New Orleans school desegregation crisis

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New Orleans school desegregation crisis
Part of the civil rights movement
The New Orleans Four were escorted by U.S. Marshals to integrate white only public elementary schools in New Orleans, 1960
DateNovember 14, 1960
Caused by
Resulted in
  • McDonogh No. 19 Elementary School and William Frantz Elementary School desegregated in 1960
  • Catholic Schools of Orleans Parish desegregated in 1962
Lead figures


NAACP member

Governor of Louisiana


The New Orleans school desegregation crisis was the period of intense public resistance in New Orleans that followed the 1954 U.S. Supreme Court ruling in Brown v. Board of Education that racial segregation of public schools was unconstitutional. The conflict peaked in 1960, when U.S. Circuit Judge J. Skelly Wright ordered that desegregation in New Orleans begin on November 14 of that year.

On the morning of November 14, 1960, two New Orleans elementary schools began desegregation. Leona Tate, Tessie Provost, and Gail Etienne, enrolled at McDonogh 19 Elementary School, while Ruby Bridges enrolled at William Frantz Elementary School. They became known as The New Orleans Four.[1] All four 6-year-old girls were met with death threats, racial slurs, and taunts. Widespread boycotts began immediately, and by the end of the day, few white children remained at either school.

On November 16, a race riot broke out in front of a meeting of the Orleans Parish School Board. Following the riot, United States marshals began accompanying the four girls to their respective schools, while death threats against the children continued. During the next few days, other white parents began returning their children to school.[2][3][4]

It took ten more years for the New Orleans public schools to fully integrate. In September 1962, the Catholic schools of Orleans Parish were also integrated.[5]


In the post-Civil War Era, New Orleans was working toward equal access to education for all citizens. In 1868, Louisiana ratified a new Constitution that added language to include "Black Men" in the understanding of "all men created" equal.[6] The state constitution included Article 135, which required Louisiana to provide free public education to all students. It also outlawed racially-segregated schools.[7] The Compromise of 1877 led to the withdrawal of federal troops in Louisiana and returned Democrats to power, erasing the work done to desegregate schools during the Reconstruction Era.[6]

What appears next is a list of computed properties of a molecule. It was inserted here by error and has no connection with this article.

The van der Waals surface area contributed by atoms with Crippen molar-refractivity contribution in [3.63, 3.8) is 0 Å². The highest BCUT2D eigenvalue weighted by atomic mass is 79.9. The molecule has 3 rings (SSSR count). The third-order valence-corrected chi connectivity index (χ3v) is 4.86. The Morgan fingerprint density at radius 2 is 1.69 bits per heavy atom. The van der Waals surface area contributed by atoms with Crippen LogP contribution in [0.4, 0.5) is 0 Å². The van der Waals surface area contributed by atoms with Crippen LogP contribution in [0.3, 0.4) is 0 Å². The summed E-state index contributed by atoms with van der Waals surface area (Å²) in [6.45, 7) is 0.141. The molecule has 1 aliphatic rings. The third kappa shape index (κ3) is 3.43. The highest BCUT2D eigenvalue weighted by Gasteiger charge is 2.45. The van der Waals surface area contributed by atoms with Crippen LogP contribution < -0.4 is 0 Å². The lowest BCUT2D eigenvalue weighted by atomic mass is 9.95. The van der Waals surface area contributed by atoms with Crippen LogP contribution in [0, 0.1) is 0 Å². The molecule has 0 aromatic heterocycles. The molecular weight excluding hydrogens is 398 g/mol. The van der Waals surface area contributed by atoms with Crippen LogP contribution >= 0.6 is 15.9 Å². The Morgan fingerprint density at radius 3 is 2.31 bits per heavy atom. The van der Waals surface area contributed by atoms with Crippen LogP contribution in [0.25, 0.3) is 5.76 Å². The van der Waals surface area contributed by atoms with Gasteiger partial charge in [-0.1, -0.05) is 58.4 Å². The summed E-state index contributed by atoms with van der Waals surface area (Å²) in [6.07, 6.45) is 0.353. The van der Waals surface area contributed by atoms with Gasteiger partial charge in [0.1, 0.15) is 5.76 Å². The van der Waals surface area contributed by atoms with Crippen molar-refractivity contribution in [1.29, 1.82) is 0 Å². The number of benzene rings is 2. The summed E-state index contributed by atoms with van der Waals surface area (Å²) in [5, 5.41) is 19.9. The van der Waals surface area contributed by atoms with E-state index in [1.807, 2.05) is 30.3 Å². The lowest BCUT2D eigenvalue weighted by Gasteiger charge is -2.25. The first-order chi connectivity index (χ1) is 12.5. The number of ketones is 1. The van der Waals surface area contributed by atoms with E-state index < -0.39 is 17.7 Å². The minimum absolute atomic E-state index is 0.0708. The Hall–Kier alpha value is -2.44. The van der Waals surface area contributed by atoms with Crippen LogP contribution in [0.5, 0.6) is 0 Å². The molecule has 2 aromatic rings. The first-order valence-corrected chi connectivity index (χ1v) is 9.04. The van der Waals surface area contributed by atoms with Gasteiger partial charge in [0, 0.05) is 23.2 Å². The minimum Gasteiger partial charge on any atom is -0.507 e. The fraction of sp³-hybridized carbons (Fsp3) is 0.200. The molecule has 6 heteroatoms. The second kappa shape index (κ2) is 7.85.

Under the 1896 Plessy v. Ferguson Supreme Court ruling, public schools for both White and African American students were required to support "separate but equal" school facilities. Many Black public schools were not held to the same standards as White public schools. Suffering from overcrowded and outdated schools, the Black community demanded that the Plessy ruling be upheld and enforced. Within this community was a man named Mr. Wilbert Aubert. Wilbert Aubert along with Mrs. Leontine Luke called for a meeting of the Ninth Ward Civic and Improvement League held November 6, 1951, at the Macarty School for black students. After years of protesting for equal schools and not having their requests met, the Ninth Ward Civic and Improvement League created an initiative to file a lawsuit against the Orleans Parish School Board (OPSB).[8]

Aubert took action against the OPSB with the aid of A. P. Tureaud, the chief legal counsel of the National Association for the Advancement of Colored People (NAACP). In Rosana Aubert v. Orleans Parish School Board, they sought better conditions within the African American schools. Two years later, U.S. District Judge Herbert William Christenberry allowed the case to proceed. It was at this time that the NAACP wanted to take further action and tackle segregation as a whole. On September 5, 1952, Tureaud filed a new suit, Bush v. Orleans Parish School Board, with 21 sets of students as plaintiffs including Earl Benjamin Bush.[9]

The case called into question whether segregation was constitutional and, if so, called for equal and fair conditions in African American schools. It was the 1954 Kansas case, Brown v. Board of Education of Topeka, however, that called for nationwide desegregation of all public schools. Following the original Brown decision, the Supreme Court in Brown II (1955) called for integration to take place with "all deliberate speed"—a phrase interpreted differently by each side. Supporters of desegregation thought that it meant schools should be desegregated immediately, but opponents of desegregation believed that leniency was allowed in the time frame for desegregation.[8]

Despite progressive feelings in New Orleans on desegregating the city, feelings toward the school system took a different turn. After Brown, five female African American students transferred. Despite Judge J. Skelly Wright's ruling on February 15, 1956, ordering the OPSB to create an integration plan for all public schools, Senator William M. Rainach and the Louisiana State Legislature ordered all public schools to maintain segregation laws. The legislature also passed a bill allowing them to declare public schools as either White or colored.[citation needed]